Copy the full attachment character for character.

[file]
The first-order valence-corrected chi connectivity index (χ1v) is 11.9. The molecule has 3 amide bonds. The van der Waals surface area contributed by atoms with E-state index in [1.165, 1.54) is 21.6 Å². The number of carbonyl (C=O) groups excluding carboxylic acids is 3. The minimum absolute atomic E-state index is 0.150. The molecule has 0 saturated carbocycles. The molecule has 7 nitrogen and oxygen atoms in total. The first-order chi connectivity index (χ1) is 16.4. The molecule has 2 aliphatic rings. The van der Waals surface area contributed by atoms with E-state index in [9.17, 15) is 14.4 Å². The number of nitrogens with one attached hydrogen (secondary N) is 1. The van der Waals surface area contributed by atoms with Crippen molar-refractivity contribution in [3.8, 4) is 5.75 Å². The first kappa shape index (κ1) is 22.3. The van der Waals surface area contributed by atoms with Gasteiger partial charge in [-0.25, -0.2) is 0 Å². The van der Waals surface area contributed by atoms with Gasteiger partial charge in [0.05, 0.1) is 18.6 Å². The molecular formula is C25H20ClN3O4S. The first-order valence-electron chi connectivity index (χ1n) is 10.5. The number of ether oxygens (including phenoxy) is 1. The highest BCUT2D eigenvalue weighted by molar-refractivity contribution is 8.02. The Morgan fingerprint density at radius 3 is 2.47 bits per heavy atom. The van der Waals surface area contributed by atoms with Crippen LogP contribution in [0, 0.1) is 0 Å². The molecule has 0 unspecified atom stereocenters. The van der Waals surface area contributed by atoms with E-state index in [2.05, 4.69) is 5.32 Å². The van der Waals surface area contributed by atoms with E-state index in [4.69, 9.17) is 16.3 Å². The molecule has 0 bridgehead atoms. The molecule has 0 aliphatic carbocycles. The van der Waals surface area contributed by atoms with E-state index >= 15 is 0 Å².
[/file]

The first-order valence-corrected chi connectivity index (χ1v) is 11.9. The molecule has 3 amide bonds. The van der Waals surface area contributed by atoms with E-state index in [1.165, 1.54) is 21.6 Å². The number of carbonyl (C=O) groups excluding carboxylic acids is 3. The minimum absolute atomic E-state index is 0.150. The molecule has 0 saturated carbocycles. The molecule has 7 nitrogen and oxygen atoms in total. The first-order chi connectivity index (χ1) is 16.4. The molecule has 2 aliphatic rings. The van der Waals surface area contributed by atoms with E-state index in [9.17, 15) is 14.4 Å². The number of nitrogens with one attached hydrogen (secondary N) is 1. The van der Waals surface area contributed by atoms with Crippen molar-refractivity contribution in [3.8, 4) is 5.75 Å². The first kappa shape index (κ1) is 22.3. The van der Waals surface area contributed by atoms with Gasteiger partial charge in [-0.25, -0.2) is 0 Å². The van der Waals surface area contributed by atoms with Gasteiger partial charge in [0.05, 0.1) is 18.6 Å². The molecular formula is C25H20ClN3O4S. The first-order valence-electron chi connectivity index (χ1n) is 10.5. The number of ether oxygens (including phenoxy) is 1. The highest BCUT2D eigenvalue weighted by molar-refractivity contribution is 8.02. The Morgan fingerprint density at radius 3 is 2.47 bits per heavy atom. The van der Waals surface area contributed by atoms with Crippen LogP contribution in [0, 0.1) is 0 Å². The molecule has 0 unspecified atom stereocenters. The van der Waals surface area contributed by atoms with E-state index in [2.05, 4.69) is 5.32 Å². The van der Waals surface area contributed by atoms with E-state index in [4.69, 9.17) is 16.3 Å². The molecule has 0 bridgehead atoms. The molecule has 0 aliphatic carbocycles. The van der Waals surface area contributed by atoms with E-state index >= 15 is 0 Å².